My Momo #momfail


Have you heard about the Momo Challenge? Basically, it is a picture of a girl who is in desperate need of some volumizer and under eye concealer, who creeps into video games and YouTube videos like Peppa Pig to command kids to do some pretty scary things. Reports have stated that Momo starts with silly challenges like “wake up really early” and then it turns ugly really quickly.  Momo may want you to videotape yourself cutting your arms or legs or jump off a roof. As the challenges intensify, the last thing Momo pressures you to do is to commit suicide.

I tried to ignore Momo, thinking she would go away like the Tide Pod challenge or the hot pepper challenge, but it didn’t. Just like strep, she just kept popping up. Full disclosure- my kids are on tablets or phones a decent amount of time. Whether it is working on a school project, or watching videos of the best NBA dunks, our screen-time policy is flexible. So, I worry about what they see online. Yes, we monitor the sites. Yes, we check search history. But nothing is foolproof. So, when Momo reared her ugly head again I decided to take action and it was a #momfail of epic proportions.

The conversation went like this:

Me: Hey, you guys ever hear of the Momo Challenge?
Boys: No, what are you talking about?
Me: Well, there is a lot of talk of this character that pops up on video games or videos and tells you to do stupid stuff.
Boys: (suspiciously) um, nah. Never heard it.
Me: (not believing them) It looks like this – (shows a picture of Momo)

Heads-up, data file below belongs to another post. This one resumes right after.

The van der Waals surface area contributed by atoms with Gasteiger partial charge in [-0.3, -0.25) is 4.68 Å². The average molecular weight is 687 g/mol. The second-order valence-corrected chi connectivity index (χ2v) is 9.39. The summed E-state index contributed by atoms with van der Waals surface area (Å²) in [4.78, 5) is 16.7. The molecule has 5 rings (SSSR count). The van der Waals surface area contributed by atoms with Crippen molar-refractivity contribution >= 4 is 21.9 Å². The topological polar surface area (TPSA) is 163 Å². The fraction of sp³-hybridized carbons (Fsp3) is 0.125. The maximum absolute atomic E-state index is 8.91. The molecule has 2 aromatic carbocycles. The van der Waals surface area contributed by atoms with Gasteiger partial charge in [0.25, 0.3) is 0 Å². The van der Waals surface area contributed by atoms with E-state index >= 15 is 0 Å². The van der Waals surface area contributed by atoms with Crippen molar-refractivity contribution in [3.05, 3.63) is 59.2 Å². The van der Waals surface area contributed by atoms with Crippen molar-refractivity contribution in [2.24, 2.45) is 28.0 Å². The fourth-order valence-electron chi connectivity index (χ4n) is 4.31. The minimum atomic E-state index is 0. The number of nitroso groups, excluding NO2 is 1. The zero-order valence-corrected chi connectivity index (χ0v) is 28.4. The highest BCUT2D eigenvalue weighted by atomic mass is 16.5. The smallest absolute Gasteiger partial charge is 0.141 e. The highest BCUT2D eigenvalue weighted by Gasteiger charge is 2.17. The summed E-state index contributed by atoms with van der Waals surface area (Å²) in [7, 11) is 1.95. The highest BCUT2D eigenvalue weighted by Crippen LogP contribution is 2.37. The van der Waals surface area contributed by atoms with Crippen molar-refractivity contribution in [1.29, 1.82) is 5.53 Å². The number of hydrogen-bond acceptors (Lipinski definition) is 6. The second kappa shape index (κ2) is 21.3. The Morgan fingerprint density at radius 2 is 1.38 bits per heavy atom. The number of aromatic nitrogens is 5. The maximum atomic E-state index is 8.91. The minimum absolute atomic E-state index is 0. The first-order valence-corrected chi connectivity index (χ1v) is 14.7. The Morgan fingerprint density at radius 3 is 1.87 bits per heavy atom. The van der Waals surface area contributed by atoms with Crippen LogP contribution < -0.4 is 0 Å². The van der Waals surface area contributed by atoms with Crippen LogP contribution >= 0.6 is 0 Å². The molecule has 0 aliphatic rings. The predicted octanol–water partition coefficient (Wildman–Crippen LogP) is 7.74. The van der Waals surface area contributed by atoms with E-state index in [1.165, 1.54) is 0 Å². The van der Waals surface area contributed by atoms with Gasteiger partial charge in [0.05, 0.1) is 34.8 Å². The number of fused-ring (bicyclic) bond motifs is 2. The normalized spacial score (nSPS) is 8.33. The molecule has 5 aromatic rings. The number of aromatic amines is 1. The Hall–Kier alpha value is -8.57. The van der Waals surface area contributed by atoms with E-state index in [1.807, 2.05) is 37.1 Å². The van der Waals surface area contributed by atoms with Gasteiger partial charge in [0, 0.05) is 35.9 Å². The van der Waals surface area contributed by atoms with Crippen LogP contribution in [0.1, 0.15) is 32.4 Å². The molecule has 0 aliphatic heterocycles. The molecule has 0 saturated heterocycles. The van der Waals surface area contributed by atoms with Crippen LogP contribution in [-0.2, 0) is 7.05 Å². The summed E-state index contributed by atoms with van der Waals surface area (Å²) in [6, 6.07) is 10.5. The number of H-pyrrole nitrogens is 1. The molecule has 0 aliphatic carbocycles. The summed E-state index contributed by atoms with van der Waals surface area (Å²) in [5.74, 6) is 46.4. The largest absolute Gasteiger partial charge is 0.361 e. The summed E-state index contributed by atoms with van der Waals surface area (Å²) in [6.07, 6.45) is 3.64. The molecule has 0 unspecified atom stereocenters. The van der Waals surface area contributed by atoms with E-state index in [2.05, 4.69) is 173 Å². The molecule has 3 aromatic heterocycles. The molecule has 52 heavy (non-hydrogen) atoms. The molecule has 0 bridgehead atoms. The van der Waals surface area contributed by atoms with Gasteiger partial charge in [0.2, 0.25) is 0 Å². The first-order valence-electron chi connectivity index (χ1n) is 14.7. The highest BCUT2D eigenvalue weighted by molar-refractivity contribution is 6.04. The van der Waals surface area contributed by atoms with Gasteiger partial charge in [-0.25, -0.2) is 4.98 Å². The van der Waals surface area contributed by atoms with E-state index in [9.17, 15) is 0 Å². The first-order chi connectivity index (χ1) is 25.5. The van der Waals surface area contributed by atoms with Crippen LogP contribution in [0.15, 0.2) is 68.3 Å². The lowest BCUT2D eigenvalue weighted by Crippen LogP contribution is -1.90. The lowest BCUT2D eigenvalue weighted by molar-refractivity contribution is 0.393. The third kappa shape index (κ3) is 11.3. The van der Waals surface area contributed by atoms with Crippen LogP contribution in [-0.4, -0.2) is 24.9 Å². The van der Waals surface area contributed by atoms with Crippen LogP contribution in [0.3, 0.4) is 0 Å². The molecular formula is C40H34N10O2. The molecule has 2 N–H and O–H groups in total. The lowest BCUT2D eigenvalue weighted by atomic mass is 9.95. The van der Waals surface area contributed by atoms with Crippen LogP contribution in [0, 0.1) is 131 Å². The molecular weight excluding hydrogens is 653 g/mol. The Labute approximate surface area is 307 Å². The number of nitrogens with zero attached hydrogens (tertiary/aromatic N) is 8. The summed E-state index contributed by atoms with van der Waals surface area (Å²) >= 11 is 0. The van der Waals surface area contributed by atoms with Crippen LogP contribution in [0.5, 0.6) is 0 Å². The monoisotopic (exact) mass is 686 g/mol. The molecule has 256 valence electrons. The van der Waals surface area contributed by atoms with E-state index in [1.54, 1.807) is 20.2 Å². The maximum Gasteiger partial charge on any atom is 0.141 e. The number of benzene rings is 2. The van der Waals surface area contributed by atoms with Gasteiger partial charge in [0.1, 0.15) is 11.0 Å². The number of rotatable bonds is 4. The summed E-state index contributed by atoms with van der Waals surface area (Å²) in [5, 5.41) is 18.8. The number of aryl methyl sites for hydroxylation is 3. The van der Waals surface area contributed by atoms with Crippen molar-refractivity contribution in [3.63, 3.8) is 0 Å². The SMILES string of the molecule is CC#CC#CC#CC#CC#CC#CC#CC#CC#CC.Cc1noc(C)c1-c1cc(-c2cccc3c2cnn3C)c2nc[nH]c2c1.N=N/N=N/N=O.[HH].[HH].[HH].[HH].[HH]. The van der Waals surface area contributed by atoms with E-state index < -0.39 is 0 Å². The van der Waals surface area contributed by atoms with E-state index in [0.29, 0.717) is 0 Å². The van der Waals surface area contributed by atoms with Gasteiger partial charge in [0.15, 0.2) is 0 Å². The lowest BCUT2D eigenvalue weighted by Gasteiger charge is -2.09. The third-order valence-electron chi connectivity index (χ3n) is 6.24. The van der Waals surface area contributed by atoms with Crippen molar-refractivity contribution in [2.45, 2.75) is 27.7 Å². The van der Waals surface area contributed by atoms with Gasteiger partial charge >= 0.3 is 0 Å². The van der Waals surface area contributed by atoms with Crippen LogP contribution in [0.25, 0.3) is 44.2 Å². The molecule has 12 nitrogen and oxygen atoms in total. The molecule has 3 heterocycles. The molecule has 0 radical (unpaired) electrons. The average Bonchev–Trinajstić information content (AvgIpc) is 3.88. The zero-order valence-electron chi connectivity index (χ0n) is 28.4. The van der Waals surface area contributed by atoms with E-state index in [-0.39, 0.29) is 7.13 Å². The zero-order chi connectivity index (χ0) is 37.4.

Oldest: What the heck! I wouldn’t look at that!
Youngest: (blood-curdling screams) Mommy No! Stop it NOW!

So, instead of confronting a perceived problem, I instilled fear.

My youngest slept with a night light, camping light, and all the stuffed animals. He was so scared that I had to lay with him as he slept.  After I ninja crawled out of his room so he would not wake up, I wanted to find out better ways to protect my kiddos online that don’t involve giving them nightmares.  Here are a few:

  1. Be Present-  Sit with your child while they are watching an online video or completing homework online.  Let them show you their favorite sites and share with them what you like to browse on the Internet.  
  2. Set Rules for Internet Use-  There are hundreds of apps available to monitor online use.  Find an app, but also explain the restrictions to your child so that they understand.  
  3. Talk about Peer Pressure– Online challenges are nothing more than basic peer pressure on a grand scale.  Equip your child with the tools to avoid succumbing to these pressures.  Encourage your child to talk to you about temptations on and off line.  
  4. Report and Block-  The old adage “See Something, Say Something”  rings true.  If something seems odd, report it to the appropriate authorities.  
  5. The Internet is Still a Great Tool–  Despite all of the challenges, weird videos, and creepiness,  the Internet is a wealth of knowledge that is increasingly becoming a primary teaching tool.  As parents, we must balance the positive and negative in the best interest of our children.

What tips do you have for online safety?  

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Alicia Currin-Moore is a wife, mother, and a Director with The University of Oklahoma College of Law who lives in OKC with her husband, Cedric and their two kids, Mason and Myles. Alicia has spent 23 years in education and has worked in nearly every aspect of public education. She can't wait to kick off her stilettos and trade in her briefcase for tennis shoes and a duffle bag to chauffeur her boys to their many events. Alicia loves dates with her hubby, gardening, spending time with her family, and all things OU.


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